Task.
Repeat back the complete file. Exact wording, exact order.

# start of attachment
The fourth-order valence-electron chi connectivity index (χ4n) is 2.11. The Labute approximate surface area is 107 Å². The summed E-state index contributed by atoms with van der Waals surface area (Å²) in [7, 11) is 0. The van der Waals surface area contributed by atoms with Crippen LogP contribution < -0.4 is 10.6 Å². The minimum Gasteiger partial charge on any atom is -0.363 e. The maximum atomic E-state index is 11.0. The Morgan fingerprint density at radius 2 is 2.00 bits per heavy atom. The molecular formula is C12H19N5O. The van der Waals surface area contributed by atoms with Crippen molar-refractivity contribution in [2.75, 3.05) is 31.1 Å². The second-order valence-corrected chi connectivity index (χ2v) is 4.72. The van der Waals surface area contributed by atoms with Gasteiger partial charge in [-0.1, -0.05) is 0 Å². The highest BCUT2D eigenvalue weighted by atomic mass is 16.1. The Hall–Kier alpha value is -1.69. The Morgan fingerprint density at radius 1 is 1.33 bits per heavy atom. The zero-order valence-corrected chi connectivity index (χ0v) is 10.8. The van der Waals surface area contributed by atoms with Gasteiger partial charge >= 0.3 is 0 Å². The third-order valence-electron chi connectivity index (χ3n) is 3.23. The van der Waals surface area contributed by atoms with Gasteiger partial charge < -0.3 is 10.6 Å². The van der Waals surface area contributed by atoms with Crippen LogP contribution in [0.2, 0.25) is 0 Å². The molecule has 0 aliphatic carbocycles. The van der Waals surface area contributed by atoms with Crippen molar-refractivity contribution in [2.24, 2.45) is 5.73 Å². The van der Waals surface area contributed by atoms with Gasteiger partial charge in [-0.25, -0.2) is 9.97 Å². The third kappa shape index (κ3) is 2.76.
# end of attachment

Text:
The fourth-order valence-electron chi connectivity index (χ4n) is 2.11. The Labute approximate surface area is 107 Å². The summed E-state index contributed by atoms with van der Waals surface area (Å²) in [7, 11) is 0. The van der Waals surface area contributed by atoms with Crippen LogP contribution < -0.4 is 10.6 Å². The minimum Gasteiger partial charge on any atom is -0.363 e. The maximum atomic E-state index is 11.0. The Morgan fingerprint density at radius 2 is 2.00 bits per heavy atom. The molecular formula is C12H19N5O. The van der Waals surface area contributed by atoms with Crippen molar-refractivity contribution in [2.75, 3.05) is 31.1 Å². The second-order valence-corrected chi connectivity index (χ2v) is 4.72. The van der Waals surface area contributed by atoms with Gasteiger partial charge in [-0.1, -0.05) is 0 Å². The highest BCUT2D eigenvalue weighted by atomic mass is 16.1. The Hall–Kier alpha value is -1.69. The Morgan fingerprint density at radius 1 is 1.33 bits per heavy atom. The zero-order valence-corrected chi connectivity index (χ0v) is 10.8. The van der Waals surface area contributed by atoms with Gasteiger partial charge >= 0.3 is 0 Å². The third-order valence-electron chi connectivity index (χ3n) is 3.23. The van der Waals surface area contributed by atoms with Gasteiger partial charge < -0.3 is 10.6 Å². The van der Waals surface area contributed by atoms with Crippen LogP contribution in [0.2, 0.25) is 0 Å². The molecule has 0 aliphatic carbocycles. The van der Waals surface area contributed by atoms with Crippen molar-refractivity contribution in [2.24, 2.45) is 5.73 Å². The van der Waals surface area contributed by atoms with Gasteiger partial charge in [-0.25, -0.2) is 9.97 Å². The third kappa shape index (κ3) is 2.76.